He is with you.
Even when life isn’t heavenly.
Escriva, Josemaria. Furrow (Kindle Locations 4001-4004). Scepter Publishers. Kindle Edition.
As Much As
May the grace of God our Father and our Lord Jesus Christ help you know this.
YOU ARE LOVED BY GOD!
Intro – They Don’t Know His Mind toward them.
In Luther’s Large Catechism, there is this sobering thought:
66 These articles of the Creed, therefore, divide and distinguish us Christians from all other people on earth. All who are outside the Christian church, whether heathen, Turks, Jews, or false Christians and hypocrites, even though they believe in and worship only the one, true God, nevertheless do not know what his attitude is toward them. They cannot be confident of his love and blessing. Therefore they remain in eternal wrath and damnation, for they do not have the Lord Christ, and, besides, they are not illuminated and blessed by the gifts of the Holy Spirit.
The Kathos Key
It is a sobering thought, and yet has to do with the gospel reading this morning. For what the heathens, Turks, Jews and false Christians need to know is what Jesus reveals in today’s gospel reading, the words that give the context to the title, “as much as”.
May they experience such perfect unity that the world will know that you sent me and that you love them as much as you love me
God the Father loves you, as much as He loves Jesus!
As much as, to the very same degree, to an equal measure…
God loves you, just as much as He loves Jesus.
“As much as.”
And this is revealed when we see how much we love, how much we are devoted to, how much we care for one another.
This is the very glory that Jesus shares with us, that we are loved, and it is proven in the unity we have with each other. A unity that is often not spoken, but it is so…evident.
and proves the love that God has for us.
When you looked at the apostles, it is truly a miracle that they were of one mind and one heart. There were men that were enemies, such as Simon the Zealot and Matthew the Tax collector. Seriously, both the lesser Simon and Judas from Iscarioth were rebels, they lived and trained to kill those who work with the Romans. No one worked closer than the tax collectors, who grew rich off the people.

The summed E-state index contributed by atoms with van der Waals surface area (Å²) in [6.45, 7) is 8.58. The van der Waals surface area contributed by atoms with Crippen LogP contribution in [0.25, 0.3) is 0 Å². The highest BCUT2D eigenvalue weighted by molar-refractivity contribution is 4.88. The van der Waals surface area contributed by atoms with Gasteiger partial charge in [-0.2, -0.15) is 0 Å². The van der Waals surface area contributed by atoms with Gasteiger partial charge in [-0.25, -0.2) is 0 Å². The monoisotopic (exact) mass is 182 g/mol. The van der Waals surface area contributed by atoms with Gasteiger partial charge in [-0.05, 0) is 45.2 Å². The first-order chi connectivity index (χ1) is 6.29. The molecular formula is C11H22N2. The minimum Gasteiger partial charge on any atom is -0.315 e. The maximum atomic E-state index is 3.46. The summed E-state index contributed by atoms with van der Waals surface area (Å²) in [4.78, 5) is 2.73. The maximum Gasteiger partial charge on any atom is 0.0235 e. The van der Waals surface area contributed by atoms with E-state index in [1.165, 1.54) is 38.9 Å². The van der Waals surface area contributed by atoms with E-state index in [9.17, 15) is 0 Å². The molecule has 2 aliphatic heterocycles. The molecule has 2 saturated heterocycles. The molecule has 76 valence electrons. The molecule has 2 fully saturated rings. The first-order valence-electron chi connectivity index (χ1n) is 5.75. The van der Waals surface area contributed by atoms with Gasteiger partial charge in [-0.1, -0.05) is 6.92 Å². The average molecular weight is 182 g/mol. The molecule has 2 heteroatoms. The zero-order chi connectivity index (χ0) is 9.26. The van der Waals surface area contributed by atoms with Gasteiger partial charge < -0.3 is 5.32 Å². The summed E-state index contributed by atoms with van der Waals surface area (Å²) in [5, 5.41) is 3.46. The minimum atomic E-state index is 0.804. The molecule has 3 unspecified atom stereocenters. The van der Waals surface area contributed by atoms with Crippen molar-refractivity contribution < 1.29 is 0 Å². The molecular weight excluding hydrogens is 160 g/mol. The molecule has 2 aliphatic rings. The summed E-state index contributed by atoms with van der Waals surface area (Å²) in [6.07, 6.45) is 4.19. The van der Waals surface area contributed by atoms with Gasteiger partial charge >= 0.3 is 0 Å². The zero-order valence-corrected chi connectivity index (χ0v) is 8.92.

Or what about the “sons of thunder”, do you really think they got that nickname because they were so gentle and kind towards each other?
Yet, by the power of the Holy Spirit, they become one in mission and one in heart and mind. The fisherman and the scholar, the enemies, the brothers, and even Peter. Sounds a lot like us, if it wasn’t for the power of the Holy Spirit at work in us.
When we are so desperate, so overwhelmed we listen to God, and hear how he loves us, that love causes what divides us to drift away. It doesn’t matter how much hatred we had toward others, how much sin was in our lives, how depraved and evil someone is, when the love of God cuts through to their heart, that love changes everything.
That is how incredible it is that God the Father loves us as much as He loves Jesus.
As God reveals this love, as Christ hangs on the cross, as He is in the grave, as His rises. The Spirit reveals it to us, as our hearts are cut open, and all that which is broken begins to heal as we are untied to Christ in our baptism, and here at the altar, as we receive His body and blood.
Impact – so that’s!
We see it at work, as we don’t want to stop until we have past God’s peace to every person in the church. We see it as we kneel at the altar together. I dare say it would be more than awkward to commune next to someone we are pissed off at! But somehow, as our sins are forgiven together, there is healing of our relationships.
And the world, seeing this, realizes that Christ came for them all.
For such unity is not natural.
It is Godly though – and people will praise God because of what they see Him doing in us. And that is a witness to the world, just as Jesus prayed it would be.
God has made us one, as He loves us as much as He loves Jesus…..and we will be with God, Father, Son and Holy Spirit, for eternity.
And so, along with knowing Jesus asked the Father for this kind of peace, I end with one of the prayers and the words that follow of St Paul,
5 May the God who inspires men to endure, and gives them a Father’s care, give you a mind united towards one another because of your common loyalty to Jesus Christ. And then, as one man, you will sing from the heart the praises of God the Father of our Lord Jesus Christ. AMEN!
So open your hearts to one another as Christ has opened his heart to you, and God will be glorified.
Romans 15:5 (Phillips NT)
Devotional Thought of the Day:
“O LORD God of our ancestors, you rule in heaven over all the nations of the world. You are powerful and mighty, and no one can oppose you. 7† You are our God. When your people Israel moved into this land, you drove out the people who were living here and gave the land to the descendants of Abraham, your friend, to be theirs forever. 8 They have lived here and have built a temple to honor you, knowing 9 that if any disaster struck them to punish them—a war,d an epidemic, or a famine—then they could come and stand in front of this Temple where you are worshiped. They could pray to you in their trouble, and you would hear them and rescue them. 2 Chron. 20:6-9